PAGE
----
Saturday, June 11, 2016

My Father & Attticus Finch: a story of a real fight for justice in 1930s Alabama

My Father and Atticus Finch by Joseph Madison Beck is a memoir about his father, Foster Beck, and the similarities he shares with Atticus Finch from Harper Lee’s To Kill a Mockingbird. Ever since I read To Kill a Mockingbird in junior high, it has been one of my favorite books. So I was intrigued by the possibilities of similarities between Atticus Finch and Mr. Beck.

The case is a young white woman, Elizabeth Liger, accused a black man, Charles White, of rape in 1938. After the Scottsboro decisions, W.L. Parks, the judge proceeding over the case, wanted Mr. White to have “first class representation.” Foster Beck is reluctant to take on the case but is persuaded to take the case. Mr. Beck poured every effort into his representation of Mr. White and insurance that he receive a fair trial. Just as in the case in To Kill a Mockingbird, this case had many holes and doubts about the defendant’s guilty. However, given the social and political injustice of the time, the case was really over before it began.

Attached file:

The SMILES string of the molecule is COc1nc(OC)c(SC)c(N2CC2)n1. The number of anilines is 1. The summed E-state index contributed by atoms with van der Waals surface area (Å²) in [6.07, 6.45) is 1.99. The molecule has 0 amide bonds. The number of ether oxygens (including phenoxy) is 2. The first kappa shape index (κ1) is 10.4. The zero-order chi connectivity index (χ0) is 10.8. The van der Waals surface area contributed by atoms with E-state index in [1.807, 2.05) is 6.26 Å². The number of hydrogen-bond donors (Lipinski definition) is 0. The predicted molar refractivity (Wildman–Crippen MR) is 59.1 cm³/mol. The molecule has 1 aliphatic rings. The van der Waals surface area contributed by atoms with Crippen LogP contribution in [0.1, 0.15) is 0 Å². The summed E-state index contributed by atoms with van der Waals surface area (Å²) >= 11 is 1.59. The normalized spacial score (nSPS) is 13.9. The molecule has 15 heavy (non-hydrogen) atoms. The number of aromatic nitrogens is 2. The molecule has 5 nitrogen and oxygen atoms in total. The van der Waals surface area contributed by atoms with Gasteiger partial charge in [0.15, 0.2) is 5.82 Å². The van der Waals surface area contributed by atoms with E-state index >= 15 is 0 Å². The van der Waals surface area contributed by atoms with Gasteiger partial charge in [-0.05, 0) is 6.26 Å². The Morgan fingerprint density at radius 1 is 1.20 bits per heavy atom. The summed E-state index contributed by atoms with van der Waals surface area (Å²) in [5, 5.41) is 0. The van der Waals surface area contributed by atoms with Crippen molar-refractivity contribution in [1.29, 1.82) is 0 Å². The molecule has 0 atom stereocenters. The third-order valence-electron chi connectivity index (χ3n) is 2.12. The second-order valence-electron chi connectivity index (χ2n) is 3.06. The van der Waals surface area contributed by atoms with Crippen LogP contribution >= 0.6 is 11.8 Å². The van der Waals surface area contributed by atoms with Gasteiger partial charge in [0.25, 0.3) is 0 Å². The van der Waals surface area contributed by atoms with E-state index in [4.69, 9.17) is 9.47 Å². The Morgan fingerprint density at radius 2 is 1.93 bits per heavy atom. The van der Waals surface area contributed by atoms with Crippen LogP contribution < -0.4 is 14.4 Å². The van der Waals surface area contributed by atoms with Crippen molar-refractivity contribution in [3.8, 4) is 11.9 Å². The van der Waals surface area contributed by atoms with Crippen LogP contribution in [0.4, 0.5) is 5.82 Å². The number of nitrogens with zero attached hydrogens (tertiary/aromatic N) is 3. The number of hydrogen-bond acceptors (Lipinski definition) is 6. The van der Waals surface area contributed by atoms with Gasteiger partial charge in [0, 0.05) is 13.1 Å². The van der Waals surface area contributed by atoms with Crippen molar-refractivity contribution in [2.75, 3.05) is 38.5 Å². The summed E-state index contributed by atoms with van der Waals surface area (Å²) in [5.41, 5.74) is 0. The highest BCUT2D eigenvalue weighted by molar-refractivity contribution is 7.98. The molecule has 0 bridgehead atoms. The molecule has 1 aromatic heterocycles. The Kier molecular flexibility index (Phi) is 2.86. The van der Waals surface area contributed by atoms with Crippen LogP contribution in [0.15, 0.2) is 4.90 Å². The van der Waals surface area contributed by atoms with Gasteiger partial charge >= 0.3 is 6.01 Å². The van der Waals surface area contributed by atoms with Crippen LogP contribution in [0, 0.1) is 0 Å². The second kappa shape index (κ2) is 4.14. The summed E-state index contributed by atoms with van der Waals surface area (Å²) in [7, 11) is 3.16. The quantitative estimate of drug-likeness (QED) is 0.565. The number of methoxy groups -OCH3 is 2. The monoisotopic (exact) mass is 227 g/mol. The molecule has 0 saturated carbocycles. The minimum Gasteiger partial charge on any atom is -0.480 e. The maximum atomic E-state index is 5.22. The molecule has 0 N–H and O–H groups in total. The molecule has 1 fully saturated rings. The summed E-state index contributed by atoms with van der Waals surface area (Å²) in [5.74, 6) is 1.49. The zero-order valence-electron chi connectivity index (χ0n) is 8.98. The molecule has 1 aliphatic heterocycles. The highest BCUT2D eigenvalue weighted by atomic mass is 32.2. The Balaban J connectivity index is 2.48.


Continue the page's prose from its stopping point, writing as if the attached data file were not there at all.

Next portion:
I enjoyed My Father and Atticus Finch. It is a great memoir of a lawyer who believed in his client, despite his race, and defended him to the best of his ability. The parallels between Foster Beck and Atticus Finch are striking. Mr. Joseph Beck said that he wrote to Ms. Lee about his father’s case and she claims to have never heard of it. I wonder if she simply refused to acknowledge that she was influenced by the case or had forgotten that she had heard about the case. Either way, I enjoyed reading about a man who was a living, breathing Atticus Finch. A man who didn’t see race as much as he saw injustice upon his fellow man. I highly recommend My Father and Atticus Finch.

My Father and Atticus Finch
will be available on June 21, 2016
on Amazon in hardcover $25.95

and on the Kindle for $13.49